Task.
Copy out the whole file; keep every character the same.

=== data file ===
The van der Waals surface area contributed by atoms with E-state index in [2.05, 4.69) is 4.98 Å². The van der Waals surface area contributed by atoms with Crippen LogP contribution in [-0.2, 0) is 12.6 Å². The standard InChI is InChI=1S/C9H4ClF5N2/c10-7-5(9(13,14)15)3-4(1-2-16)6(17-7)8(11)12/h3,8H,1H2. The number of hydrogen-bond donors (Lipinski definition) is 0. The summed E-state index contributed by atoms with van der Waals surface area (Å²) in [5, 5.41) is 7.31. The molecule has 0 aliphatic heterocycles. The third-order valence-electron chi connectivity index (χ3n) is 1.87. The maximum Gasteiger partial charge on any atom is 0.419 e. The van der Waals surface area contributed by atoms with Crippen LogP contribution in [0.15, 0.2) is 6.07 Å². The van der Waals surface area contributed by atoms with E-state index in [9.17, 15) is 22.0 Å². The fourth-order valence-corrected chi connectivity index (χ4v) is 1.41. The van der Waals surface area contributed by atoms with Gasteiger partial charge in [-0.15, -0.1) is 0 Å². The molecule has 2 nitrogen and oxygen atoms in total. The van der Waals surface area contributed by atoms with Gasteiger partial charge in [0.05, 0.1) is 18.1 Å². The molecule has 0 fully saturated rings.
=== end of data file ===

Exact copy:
The van der Waals surface area contributed by atoms with E-state index in [2.05, 4.69) is 4.98 Å². The van der Waals surface area contributed by atoms with Crippen LogP contribution in [-0.2, 0) is 12.6 Å². The standard InChI is InChI=1S/C9H4ClF5N2/c10-7-5(9(13,14)15)3-4(1-2-16)6(17-7)8(11)12/h3,8H,1H2. The number of hydrogen-bond donors (Lipinski definition) is 0. The summed E-state index contributed by atoms with van der Waals surface area (Å²) in [5, 5.41) is 7.31. The molecule has 0 aliphatic heterocycles. The third-order valence-electron chi connectivity index (χ3n) is 1.87. The maximum Gasteiger partial charge on any atom is 0.419 e. The van der Waals surface area contributed by atoms with Crippen LogP contribution in [0.15, 0.2) is 6.07 Å². The van der Waals surface area contributed by atoms with E-state index in [9.17, 15) is 22.0 Å². The fourth-order valence-corrected chi connectivity index (χ4v) is 1.41. The van der Waals surface area contributed by atoms with Gasteiger partial charge in [-0.15, -0.1) is 0 Å². The molecule has 2 nitrogen and oxygen atoms in total. The van der Waals surface area contributed by atoms with Gasteiger partial charge in [0.05, 0.1) is 18.1 Å². The molecule has 0 fully saturated rings.